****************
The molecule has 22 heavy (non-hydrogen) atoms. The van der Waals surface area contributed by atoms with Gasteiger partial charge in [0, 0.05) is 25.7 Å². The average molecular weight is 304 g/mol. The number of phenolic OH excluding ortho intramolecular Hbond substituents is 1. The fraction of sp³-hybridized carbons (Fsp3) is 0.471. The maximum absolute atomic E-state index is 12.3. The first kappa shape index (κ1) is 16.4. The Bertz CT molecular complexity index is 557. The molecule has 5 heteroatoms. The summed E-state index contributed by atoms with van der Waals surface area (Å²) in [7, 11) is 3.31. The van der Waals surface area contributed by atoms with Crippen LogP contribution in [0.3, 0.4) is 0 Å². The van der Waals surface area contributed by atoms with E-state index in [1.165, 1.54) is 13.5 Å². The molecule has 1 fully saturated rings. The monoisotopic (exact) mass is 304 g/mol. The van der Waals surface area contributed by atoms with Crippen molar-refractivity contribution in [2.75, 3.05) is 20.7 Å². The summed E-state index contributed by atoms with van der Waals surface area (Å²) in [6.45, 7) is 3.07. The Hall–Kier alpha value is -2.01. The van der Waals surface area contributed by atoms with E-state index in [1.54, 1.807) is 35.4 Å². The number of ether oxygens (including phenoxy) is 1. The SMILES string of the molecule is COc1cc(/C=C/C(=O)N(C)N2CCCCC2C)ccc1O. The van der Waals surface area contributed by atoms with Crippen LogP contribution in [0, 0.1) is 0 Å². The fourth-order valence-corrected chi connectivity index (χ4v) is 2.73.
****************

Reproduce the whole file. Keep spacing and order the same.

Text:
The molecule has 22 heavy (non-hydrogen) atoms. The van der Waals surface area contributed by atoms with Gasteiger partial charge in [0, 0.05) is 25.7 Å². The average molecular weight is 304 g/mol. The number of phenolic OH excluding ortho intramolecular Hbond substituents is 1. The fraction of sp³-hybridized carbons (Fsp3) is 0.471. The maximum absolute atomic E-state index is 12.3. The first kappa shape index (κ1) is 16.4. The Bertz CT molecular complexity index is 557. The molecule has 5 heteroatoms. The summed E-state index contributed by atoms with van der Waals surface area (Å²) in [7, 11) is 3.31. The van der Waals surface area contributed by atoms with Crippen LogP contribution in [0.3, 0.4) is 0 Å². The van der Waals surface area contributed by atoms with E-state index in [1.165, 1.54) is 13.5 Å². The molecule has 1 fully saturated rings. The monoisotopic (exact) mass is 304 g/mol. The van der Waals surface area contributed by atoms with Crippen molar-refractivity contribution in [2.75, 3.05) is 20.7 Å². The summed E-state index contributed by atoms with van der Waals surface area (Å²) in [6.45, 7) is 3.07. The Hall–Kier alpha value is -2.01. The van der Waals surface area contributed by atoms with E-state index in [1.54, 1.807) is 35.4 Å². The number of ether oxygens (including phenoxy) is 1. The SMILES string of the molecule is COc1cc(/C=C/C(=O)N(C)N2CCCCC2C)ccc1O. The van der Waals surface area contributed by atoms with Crippen LogP contribution in [0, 0.1) is 0 Å². The fourth-order valence-corrected chi connectivity index (χ4v) is 2.73.